PyOAuth implements versions 1.0 and 2.0 of the OAuth protocol as per the RFC specifications (See RFC5849), which supersede any previous versions of the protocol.
Client classes do not send HTTP requests but implement enough of the OAuth protocol to help you build request proxies that can be used to send actual HTTP requests. In essence, it implements OAuth and nothing else. This is a very conscious decision by the library authors. It allows framework authors and API users to use the library without pulling in unnecessary dependencies which may not work on their platform of choice. For example, you can use any of httplib2, tornado, webapp2, or django to send HTTP requests built with this library.
Wherever possible the implementation tries to warn you about problems you may encounter when processing or building OAuth requests by using a fail-fast approach—we try to tell you as much about the problem as possible. For example, OAuth relies on the availability of SSL to communicate securely, and therefore, the library checks whether the OAuth endpoint URLs you specify use SSL and prohibits you from using them if they do not begin with https://. You can change this behavior to suit your needs, but the library will warn you.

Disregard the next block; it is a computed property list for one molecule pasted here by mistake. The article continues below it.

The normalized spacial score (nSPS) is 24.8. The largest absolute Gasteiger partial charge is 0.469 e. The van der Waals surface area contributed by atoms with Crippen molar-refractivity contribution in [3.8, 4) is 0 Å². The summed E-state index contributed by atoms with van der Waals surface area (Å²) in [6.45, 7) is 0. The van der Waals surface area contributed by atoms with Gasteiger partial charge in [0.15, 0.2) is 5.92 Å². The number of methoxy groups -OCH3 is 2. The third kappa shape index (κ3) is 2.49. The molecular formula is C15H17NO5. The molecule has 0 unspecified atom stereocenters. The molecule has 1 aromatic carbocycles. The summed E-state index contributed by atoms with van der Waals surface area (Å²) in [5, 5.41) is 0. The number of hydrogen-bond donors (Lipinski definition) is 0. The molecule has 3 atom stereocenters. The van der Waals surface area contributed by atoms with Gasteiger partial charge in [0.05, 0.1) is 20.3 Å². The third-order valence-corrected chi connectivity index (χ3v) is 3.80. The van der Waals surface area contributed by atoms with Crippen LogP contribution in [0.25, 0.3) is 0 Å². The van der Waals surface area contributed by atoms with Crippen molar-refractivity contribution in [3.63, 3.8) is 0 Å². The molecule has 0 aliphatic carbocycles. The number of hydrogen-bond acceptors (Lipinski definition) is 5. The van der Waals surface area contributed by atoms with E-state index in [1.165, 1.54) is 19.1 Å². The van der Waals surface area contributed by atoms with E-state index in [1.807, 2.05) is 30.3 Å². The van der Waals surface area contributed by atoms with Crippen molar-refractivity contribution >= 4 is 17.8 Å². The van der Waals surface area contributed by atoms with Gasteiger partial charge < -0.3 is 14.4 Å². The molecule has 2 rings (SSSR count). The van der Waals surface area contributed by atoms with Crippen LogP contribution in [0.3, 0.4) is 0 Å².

Custom HTTP methods are currently not supported.
All the signature methods recommended by the OAuth specification have been implemented by this library, namely:
Custom signature methods are currently not supported.
The library accepts PEM-encoded X.509 certificates, RSA public keys, and RSA private keys. The validity of the X.509 certificates will not be verified by the signing functions. You must ensure the validity of certificates when you accept them by using other utility methods provided by this library or any other suitable means. It is also a good idea to periodically remind your clients about their certificate expiration dates—human beings forget after all.
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